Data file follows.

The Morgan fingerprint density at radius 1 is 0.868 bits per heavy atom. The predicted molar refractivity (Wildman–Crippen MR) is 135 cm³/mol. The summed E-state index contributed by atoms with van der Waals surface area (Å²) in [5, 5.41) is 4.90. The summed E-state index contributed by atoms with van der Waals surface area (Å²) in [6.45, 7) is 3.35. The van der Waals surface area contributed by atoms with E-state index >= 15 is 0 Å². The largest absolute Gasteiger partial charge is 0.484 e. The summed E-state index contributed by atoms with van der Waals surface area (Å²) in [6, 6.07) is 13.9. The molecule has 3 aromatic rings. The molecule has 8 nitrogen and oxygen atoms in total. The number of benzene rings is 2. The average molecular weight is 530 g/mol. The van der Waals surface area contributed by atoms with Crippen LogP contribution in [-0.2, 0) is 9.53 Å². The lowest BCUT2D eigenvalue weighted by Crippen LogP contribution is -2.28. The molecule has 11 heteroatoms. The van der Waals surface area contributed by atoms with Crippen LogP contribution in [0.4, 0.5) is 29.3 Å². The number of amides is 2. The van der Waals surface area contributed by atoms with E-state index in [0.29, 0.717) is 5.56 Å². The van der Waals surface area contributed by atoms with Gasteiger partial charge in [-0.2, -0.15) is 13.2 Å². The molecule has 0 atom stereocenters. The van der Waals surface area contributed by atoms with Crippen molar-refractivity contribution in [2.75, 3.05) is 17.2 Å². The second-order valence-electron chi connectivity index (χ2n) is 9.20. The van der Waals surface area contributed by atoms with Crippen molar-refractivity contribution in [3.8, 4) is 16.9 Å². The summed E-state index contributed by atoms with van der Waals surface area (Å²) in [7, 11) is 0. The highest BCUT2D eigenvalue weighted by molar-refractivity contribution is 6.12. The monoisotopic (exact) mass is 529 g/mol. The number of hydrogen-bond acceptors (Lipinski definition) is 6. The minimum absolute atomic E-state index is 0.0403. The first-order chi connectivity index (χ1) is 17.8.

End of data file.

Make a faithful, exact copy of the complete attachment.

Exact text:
The Morgan fingerprint density at radius 1 is 0.868 bits per heavy atom. The predicted molar refractivity (Wildman–Crippen MR) is 135 cm³/mol. The summed E-state index contributed by atoms with van der Waals surface area (Å²) in [5, 5.41) is 4.90. The summed E-state index contributed by atoms with van der Waals surface area (Å²) in [6.45, 7) is 3.35. The van der Waals surface area contributed by atoms with E-state index >= 15 is 0 Å². The largest absolute Gasteiger partial charge is 0.484 e. The summed E-state index contributed by atoms with van der Waals surface area (Å²) in [6, 6.07) is 13.9. The molecule has 3 aromatic rings. The molecule has 8 nitrogen and oxygen atoms in total. The number of benzene rings is 2. The average molecular weight is 530 g/mol. The van der Waals surface area contributed by atoms with Crippen LogP contribution in [-0.2, 0) is 9.53 Å². The lowest BCUT2D eigenvalue weighted by Crippen LogP contribution is -2.28. The molecule has 11 heteroatoms. The van der Waals surface area contributed by atoms with Crippen LogP contribution in [0.4, 0.5) is 29.3 Å². The number of amides is 2. The van der Waals surface area contributed by atoms with E-state index in [0.29, 0.717) is 5.56 Å². The van der Waals surface area contributed by atoms with Gasteiger partial charge in [-0.2, -0.15) is 13.2 Å². The molecule has 0 atom stereocenters. The van der Waals surface area contributed by atoms with Crippen molar-refractivity contribution in [2.75, 3.05) is 17.2 Å². The second-order valence-electron chi connectivity index (χ2n) is 9.20. The van der Waals surface area contributed by atoms with Crippen molar-refractivity contribution in [3.8, 4) is 16.9 Å². The summed E-state index contributed by atoms with van der Waals surface area (Å²) in [7, 11) is 0. The highest BCUT2D eigenvalue weighted by molar-refractivity contribution is 6.12. The monoisotopic (exact) mass is 529 g/mol. The number of hydrogen-bond acceptors (Lipinski definition) is 6. The minimum absolute atomic E-state index is 0.0403. The first-order chi connectivity index (χ1) is 17.8.